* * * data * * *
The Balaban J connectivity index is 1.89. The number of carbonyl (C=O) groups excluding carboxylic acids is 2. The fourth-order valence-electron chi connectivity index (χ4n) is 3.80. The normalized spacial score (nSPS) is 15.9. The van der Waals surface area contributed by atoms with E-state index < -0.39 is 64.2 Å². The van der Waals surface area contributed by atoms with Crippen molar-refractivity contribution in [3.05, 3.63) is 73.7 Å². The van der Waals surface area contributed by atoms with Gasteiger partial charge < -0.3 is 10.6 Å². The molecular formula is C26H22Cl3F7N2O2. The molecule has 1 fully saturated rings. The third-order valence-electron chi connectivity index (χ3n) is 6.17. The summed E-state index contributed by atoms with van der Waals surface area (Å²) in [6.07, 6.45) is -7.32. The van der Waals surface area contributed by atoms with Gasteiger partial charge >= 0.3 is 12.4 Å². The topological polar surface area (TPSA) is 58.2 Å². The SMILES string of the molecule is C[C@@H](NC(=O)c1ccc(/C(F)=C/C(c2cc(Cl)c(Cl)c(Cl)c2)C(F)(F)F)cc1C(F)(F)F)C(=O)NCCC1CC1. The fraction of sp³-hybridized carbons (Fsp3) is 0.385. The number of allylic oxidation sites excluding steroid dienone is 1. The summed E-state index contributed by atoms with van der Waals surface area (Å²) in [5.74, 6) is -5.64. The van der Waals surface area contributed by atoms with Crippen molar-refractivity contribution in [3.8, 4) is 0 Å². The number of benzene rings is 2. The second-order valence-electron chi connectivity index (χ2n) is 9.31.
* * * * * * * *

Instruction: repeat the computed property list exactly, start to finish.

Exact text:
The Balaban J connectivity index is 1.89. The number of carbonyl (C=O) groups excluding carboxylic acids is 2. The fourth-order valence-electron chi connectivity index (χ4n) is 3.80. The normalized spacial score (nSPS) is 15.9. The van der Waals surface area contributed by atoms with E-state index < -0.39 is 64.2 Å². The van der Waals surface area contributed by atoms with Crippen molar-refractivity contribution in [3.05, 3.63) is 73.7 Å². The van der Waals surface area contributed by atoms with Gasteiger partial charge < -0.3 is 10.6 Å². The molecular formula is C26H22Cl3F7N2O2. The molecule has 1 fully saturated rings. The third-order valence-electron chi connectivity index (χ3n) is 6.17. The summed E-state index contributed by atoms with van der Waals surface area (Å²) in [6.07, 6.45) is -7.32. The van der Waals surface area contributed by atoms with Gasteiger partial charge >= 0.3 is 12.4 Å². The topological polar surface area (TPSA) is 58.2 Å². The SMILES string of the molecule is C[C@@H](NC(=O)c1ccc(/C(F)=C/C(c2cc(Cl)c(Cl)c(Cl)c2)C(F)(F)F)cc1C(F)(F)F)C(=O)NCCC1CC1. The fraction of sp³-hybridized carbons (Fsp3) is 0.385. The number of allylic oxidation sites excluding steroid dienone is 1. The summed E-state index contributed by atoms with van der Waals surface area (Å²) in [5.74, 6) is -5.64. The van der Waals surface area contributed by atoms with Crippen molar-refractivity contribution in [3.8, 4) is 0 Å². The number of benzene rings is 2. The second-order valence-electron chi connectivity index (χ2n) is 9.31.